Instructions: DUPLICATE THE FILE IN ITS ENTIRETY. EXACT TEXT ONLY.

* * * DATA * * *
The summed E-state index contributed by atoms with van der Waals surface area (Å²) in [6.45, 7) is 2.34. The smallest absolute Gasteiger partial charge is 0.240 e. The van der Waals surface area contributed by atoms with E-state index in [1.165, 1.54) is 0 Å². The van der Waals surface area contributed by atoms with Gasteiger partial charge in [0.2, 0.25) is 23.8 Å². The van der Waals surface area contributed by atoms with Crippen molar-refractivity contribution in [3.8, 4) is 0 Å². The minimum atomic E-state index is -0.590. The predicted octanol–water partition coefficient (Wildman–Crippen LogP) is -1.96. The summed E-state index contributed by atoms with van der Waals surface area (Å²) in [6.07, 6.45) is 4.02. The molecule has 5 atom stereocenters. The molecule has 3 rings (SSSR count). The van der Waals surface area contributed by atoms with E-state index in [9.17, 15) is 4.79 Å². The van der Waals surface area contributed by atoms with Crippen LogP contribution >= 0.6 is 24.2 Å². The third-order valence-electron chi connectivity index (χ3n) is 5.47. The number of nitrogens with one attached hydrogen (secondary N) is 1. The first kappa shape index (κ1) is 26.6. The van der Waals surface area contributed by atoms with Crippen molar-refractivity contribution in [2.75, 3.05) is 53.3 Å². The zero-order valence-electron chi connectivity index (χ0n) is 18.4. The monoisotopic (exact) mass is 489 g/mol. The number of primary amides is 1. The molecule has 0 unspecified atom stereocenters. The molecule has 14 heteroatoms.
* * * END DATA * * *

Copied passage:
The summed E-state index contributed by atoms with van der Waals surface area (Å²) in [6.45, 7) is 2.34. The smallest absolute Gasteiger partial charge is 0.240 e. The van der Waals surface area contributed by atoms with E-state index in [1.165, 1.54) is 0 Å². The van der Waals surface area contributed by atoms with Gasteiger partial charge in [0.2, 0.25) is 23.8 Å². The van der Waals surface area contributed by atoms with Crippen molar-refractivity contribution in [3.8, 4) is 0 Å². The minimum atomic E-state index is -0.590. The predicted octanol–water partition coefficient (Wildman–Crippen LogP) is -1.96. The summed E-state index contributed by atoms with van der Waals surface area (Å²) in [6.07, 6.45) is 4.02. The molecule has 5 atom stereocenters. The molecule has 3 rings (SSSR count). The van der Waals surface area contributed by atoms with E-state index in [9.17, 15) is 4.79 Å². The van der Waals surface area contributed by atoms with Crippen LogP contribution >= 0.6 is 24.2 Å². The third-order valence-electron chi connectivity index (χ3n) is 5.47. The number of nitrogens with one attached hydrogen (secondary N) is 1. The first kappa shape index (κ1) is 26.6. The van der Waals surface area contributed by atoms with Crippen molar-refractivity contribution in [2.75, 3.05) is 53.3 Å². The zero-order valence-electron chi connectivity index (χ0n) is 18.4. The monoisotopic (exact) mass is 489 g/mol. The number of primary amides is 1. The molecule has 0 unspecified atom stereocenters. The molecule has 14 heteroatoms.